THE Organization for Economic Co-operation and Development (OECD) on Friday raised its forecast for global economic growth as inflation eases and China exits COVID restrictions, but warned of vulnerabilities as evidenced by turmoil in the U.S. banking sector.
The OECD said it now expects the global economy to grow 2.6% this year, down from 2.2% in its previous November forecast.
But it remains below the 3.2% expansion seen in 2022, the Paris-based OECD said in its updated economic outlook titled “A Fragile Recovery”.
“More positive signs have now started to emerge, with business and consumer sentiment starting to improve, food and energy prices falling and China fully reopening,” the official said. OECD in its report on the interim economic outlook.
But he warned that “the improving outlook is still fragile. The risks have become a little better balanced, but remain tilted to the downside”.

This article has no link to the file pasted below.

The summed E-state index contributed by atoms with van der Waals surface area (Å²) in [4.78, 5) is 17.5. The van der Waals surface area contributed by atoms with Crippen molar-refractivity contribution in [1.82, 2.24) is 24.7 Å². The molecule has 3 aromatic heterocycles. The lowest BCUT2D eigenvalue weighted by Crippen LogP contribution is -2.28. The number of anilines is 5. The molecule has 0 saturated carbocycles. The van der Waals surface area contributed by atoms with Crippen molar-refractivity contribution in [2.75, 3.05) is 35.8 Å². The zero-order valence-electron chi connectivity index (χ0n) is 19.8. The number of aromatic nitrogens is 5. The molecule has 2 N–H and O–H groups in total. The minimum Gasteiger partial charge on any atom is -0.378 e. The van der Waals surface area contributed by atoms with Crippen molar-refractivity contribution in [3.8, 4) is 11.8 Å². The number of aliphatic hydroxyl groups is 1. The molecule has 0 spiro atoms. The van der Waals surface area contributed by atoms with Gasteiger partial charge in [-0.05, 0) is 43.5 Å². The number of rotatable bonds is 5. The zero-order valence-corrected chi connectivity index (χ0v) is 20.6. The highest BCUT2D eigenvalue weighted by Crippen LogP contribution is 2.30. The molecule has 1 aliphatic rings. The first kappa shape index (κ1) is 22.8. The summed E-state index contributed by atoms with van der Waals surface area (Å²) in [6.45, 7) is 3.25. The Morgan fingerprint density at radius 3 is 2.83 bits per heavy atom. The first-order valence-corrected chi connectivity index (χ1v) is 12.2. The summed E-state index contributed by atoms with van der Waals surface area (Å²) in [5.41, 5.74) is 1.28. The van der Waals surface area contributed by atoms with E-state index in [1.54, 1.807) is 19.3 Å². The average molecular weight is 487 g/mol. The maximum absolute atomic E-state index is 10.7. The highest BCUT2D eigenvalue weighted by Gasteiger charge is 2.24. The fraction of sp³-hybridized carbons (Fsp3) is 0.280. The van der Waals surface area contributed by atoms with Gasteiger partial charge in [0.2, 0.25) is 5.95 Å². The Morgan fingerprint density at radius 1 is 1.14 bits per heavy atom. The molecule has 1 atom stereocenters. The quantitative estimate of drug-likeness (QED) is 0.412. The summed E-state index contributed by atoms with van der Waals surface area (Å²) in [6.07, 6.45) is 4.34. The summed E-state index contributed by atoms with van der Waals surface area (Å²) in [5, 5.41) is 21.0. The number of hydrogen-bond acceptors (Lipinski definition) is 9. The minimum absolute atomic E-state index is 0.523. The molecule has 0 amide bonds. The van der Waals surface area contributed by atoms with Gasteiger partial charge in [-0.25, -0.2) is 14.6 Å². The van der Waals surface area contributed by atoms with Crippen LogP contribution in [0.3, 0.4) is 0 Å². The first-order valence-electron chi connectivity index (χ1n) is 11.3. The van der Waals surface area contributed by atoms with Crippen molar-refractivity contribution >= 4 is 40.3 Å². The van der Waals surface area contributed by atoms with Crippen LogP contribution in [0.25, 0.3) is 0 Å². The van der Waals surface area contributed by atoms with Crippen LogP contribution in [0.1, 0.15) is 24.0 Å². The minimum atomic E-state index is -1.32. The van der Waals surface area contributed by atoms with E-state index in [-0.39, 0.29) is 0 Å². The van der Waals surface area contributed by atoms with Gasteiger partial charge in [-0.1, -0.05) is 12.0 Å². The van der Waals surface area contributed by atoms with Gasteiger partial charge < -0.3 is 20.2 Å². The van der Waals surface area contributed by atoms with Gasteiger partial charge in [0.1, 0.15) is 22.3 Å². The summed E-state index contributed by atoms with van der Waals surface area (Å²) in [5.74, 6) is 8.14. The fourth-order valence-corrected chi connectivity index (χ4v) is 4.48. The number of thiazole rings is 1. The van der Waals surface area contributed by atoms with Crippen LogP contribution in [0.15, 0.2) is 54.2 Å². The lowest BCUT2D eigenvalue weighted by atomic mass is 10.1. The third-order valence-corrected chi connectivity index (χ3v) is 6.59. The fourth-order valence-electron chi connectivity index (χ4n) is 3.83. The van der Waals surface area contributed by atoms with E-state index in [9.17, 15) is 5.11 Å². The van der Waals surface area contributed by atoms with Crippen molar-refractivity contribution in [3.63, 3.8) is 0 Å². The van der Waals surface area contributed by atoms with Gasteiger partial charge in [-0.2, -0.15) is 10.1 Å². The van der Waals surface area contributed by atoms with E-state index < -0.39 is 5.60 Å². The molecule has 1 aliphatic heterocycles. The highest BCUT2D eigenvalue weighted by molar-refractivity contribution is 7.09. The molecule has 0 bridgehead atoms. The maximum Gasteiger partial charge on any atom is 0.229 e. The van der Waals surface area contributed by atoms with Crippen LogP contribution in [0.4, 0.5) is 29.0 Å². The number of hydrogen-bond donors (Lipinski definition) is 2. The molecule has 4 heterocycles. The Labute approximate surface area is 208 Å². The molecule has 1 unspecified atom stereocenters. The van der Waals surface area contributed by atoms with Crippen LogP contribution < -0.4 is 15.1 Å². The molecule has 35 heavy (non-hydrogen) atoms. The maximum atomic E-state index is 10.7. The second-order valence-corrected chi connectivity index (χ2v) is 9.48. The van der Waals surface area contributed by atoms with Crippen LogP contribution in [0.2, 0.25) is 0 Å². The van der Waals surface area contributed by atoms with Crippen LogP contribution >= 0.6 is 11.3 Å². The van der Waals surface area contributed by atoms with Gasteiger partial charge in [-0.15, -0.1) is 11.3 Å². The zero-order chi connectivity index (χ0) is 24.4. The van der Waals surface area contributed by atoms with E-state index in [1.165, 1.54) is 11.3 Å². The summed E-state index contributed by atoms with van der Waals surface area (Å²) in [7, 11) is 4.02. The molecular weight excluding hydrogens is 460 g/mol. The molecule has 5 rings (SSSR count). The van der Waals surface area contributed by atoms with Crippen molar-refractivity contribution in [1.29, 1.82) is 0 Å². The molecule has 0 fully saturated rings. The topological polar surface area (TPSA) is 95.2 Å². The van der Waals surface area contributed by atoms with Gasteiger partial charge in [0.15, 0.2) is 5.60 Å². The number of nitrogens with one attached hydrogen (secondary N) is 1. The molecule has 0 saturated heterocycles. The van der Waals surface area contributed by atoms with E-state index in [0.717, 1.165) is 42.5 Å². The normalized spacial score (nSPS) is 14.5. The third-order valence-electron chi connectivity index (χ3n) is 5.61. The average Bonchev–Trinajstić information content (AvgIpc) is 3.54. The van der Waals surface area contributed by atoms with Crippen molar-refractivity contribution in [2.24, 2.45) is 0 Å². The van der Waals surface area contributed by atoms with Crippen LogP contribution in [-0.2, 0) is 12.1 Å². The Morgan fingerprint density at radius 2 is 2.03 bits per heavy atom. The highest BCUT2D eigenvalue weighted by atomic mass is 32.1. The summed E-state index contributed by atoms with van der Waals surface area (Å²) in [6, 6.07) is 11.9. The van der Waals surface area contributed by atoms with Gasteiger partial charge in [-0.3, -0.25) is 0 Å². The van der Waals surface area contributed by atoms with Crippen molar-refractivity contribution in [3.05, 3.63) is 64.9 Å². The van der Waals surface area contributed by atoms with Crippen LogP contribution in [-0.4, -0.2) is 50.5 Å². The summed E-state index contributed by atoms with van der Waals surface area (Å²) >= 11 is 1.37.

He cited uncertainty over the course of the war in Ukraine, the risk of further pressure on energy markets and the impact of rising interest rates.
Central banks around the world have raised rates in a bid to rein in high inflation for decades, but markets fear rising borrowing costs could tip economies into recession.
“Signs of the impact of tighter monetary policy have started to appear in parts of the banking sector, including regional banks in the United States,” he said.
“Higher interest rates could also have larger-than-expected effects on economic growth, particularly if they expose underlying financial vulnerabilities.”
The monetary tightening was linked to the collapse of Silicon Valley Bank last week after it posted a $1.8 billion loss on bonds whose prices were depressed by rising rates.